We can debate just how effective a U.S. policy of democracy promotion can be but the one thing that the alliance with Israel proves is that its absence makes a long-term commitment to a nation a shaky proposition. While American Middle East policy has been a mess, Thomas Friedman’s contributions to that legacy as well as his smears of Israel’s supporters deserve prominent mention in any list of such failures.

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Santorum’s Remarkable Journey

I agree completely with Alana and Jonathan that the end game is at hand regarding the Republican nomination. Barring a major development, Romney is now unstoppable. He has a commanding lead in delegates and his two main opponents, Rick Santorum and Newt Gingrich, are facing increasingly difficult situations and rapidly diminishing possibilities. Santorum has yet to win in a state not dominated by hard-line conservatives and evangelicals, states that are safely in the Republican column come November anyway. Gingrich finished in Illinois behind fringe candidate Ron Paul.

But while Rick Santorum is now very unlikely to win the nomination, it’s been a remarkable journey for him. Just consider, he was a two-term senator, having won in Republican years (1994 and 2000) and then was clobbered in the Democratic year of 2006, losing as an incumbent by 18 percentage points. That’s a pretty thin résumé to run on. He was seriously underfunded throughout most of the campaign, unable even to get on the ballot in some districts and in Virginia.

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I agree completely with Alana and Jonathan that the end game is at hand regarding the Republican nomination. Barring a major development, Romney is now unstoppable. He has a commanding lead in delegates and his two main opponents, Rick Santorum and Newt Gingrich, are facing increasingly difficult situations and rapidly diminishing possibilities. Santorum has yet to win in a state not dominated by hard-line conservatives and evangelicals, states that are safely in the Republican column come November anyway. Gingrich finished in Illinois behind fringe candidate Ron Paul.

But while Rick Santorum is now very unlikely to win the nomination, it’s been a remarkable journey for him. Just consider, he was a two-term senator, having won in Republican years (1994 and 2000) and then was clobbered in the Democratic year of 2006, losing as an incumbent by 18 percentage points. That’s a pretty thin résumé to run on. He was seriously underfunded throughout most of the campaign, unable even to get on the ballot in some districts and in Virginia.

And yet, here he is, clearly the runner-up. And, as he pointed out in his concession speech last night, he has obviously influenced the frontrunner. Romney’s victory speech—he is by no means a natural orator, but it was best I’ve heard him give—came right out of the Santorum playbook: framing the upcoming general election as a battle between personal freedom and ever greater state control of the American economy and, thus, American lives.

In other words, Santorum’s run, while it failed in its ultimate goal of the Republican nomination, brought him back from the land of the politically dead and forced the apparent winner towards his positions. He has earned a place at the table and, probably, a major job in a Romney administration.  That’s not a bad result when you think about it. It’s a whole lot more than Tim Pawlenty, Michelle Bachmann, or Rick Perry got out of their months on the rubber-chicken circuit.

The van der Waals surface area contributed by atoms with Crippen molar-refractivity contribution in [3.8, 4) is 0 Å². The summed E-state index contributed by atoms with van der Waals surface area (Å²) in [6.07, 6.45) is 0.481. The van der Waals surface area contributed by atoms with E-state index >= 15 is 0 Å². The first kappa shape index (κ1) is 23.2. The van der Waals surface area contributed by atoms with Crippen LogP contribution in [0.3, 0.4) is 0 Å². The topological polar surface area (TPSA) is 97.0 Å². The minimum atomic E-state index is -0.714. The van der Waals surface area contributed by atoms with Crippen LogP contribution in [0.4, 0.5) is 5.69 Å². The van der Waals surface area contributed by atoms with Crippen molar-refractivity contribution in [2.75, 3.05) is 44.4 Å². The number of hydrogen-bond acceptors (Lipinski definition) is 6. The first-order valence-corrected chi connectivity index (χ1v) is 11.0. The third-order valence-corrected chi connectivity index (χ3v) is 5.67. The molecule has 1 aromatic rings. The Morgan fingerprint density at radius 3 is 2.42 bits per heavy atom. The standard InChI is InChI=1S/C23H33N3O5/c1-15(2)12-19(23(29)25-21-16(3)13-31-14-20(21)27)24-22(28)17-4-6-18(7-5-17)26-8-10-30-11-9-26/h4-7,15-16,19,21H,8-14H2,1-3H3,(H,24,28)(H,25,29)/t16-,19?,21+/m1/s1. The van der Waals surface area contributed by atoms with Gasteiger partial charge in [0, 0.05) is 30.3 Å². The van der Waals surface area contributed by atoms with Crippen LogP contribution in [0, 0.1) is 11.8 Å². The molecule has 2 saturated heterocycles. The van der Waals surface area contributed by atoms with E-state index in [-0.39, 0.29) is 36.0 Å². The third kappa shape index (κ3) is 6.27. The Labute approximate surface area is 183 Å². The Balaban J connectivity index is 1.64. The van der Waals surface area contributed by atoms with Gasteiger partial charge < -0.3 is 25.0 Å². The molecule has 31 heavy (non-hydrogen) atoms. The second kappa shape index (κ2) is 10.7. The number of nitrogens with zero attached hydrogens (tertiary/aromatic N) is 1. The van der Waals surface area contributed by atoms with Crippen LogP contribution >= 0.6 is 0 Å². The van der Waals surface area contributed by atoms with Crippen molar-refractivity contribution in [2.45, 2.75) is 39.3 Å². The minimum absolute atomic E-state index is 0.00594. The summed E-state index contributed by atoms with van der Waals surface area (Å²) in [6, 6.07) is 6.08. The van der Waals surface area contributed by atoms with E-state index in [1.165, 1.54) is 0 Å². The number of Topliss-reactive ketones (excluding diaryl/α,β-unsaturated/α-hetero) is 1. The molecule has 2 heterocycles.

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Mearsheimer’s Conspiracies Get Wackier

On Sunday, the Australian Broadcasting Corporation aired a feature examining the special relationship between Israel and the United States. The special included three academics and John Mearsheimer, of The Israel Lobby fame. Mearsheimer outdid himself.

Mearsheimer’s misreads why successive U.S. administrations embraced Israel from the Kennedy administration onwards. President Eisenhower, of course, sought to cast his lot with the Arabs—handing Arab nationalist leader Gamal Abdul Nasser his greatest victory—but learned quickly that Arab states made poor allies. Israel may have been only one state among many in the Middle East, but each White House quickly learned that against the context of the Cold War, Israel had America’s back.

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On Sunday, the Australian Broadcasting Corporation aired a feature examining the special relationship between Israel and the United States. The special included three academics and John Mearsheimer, of The Israel Lobby fame. Mearsheimer outdid himself.

Mearsheimer’s misreads why successive U.S. administrations embraced Israel from the Kennedy administration onwards. President Eisenhower, of course, sought to cast his lot with the Arabs—handing Arab nationalist leader Gamal Abdul Nasser his greatest victory—but learned quickly that Arab states made poor allies. Israel may have been only one state among many in the Middle East, but each White House quickly learned that against the context of the Cold War, Israel had America’s back.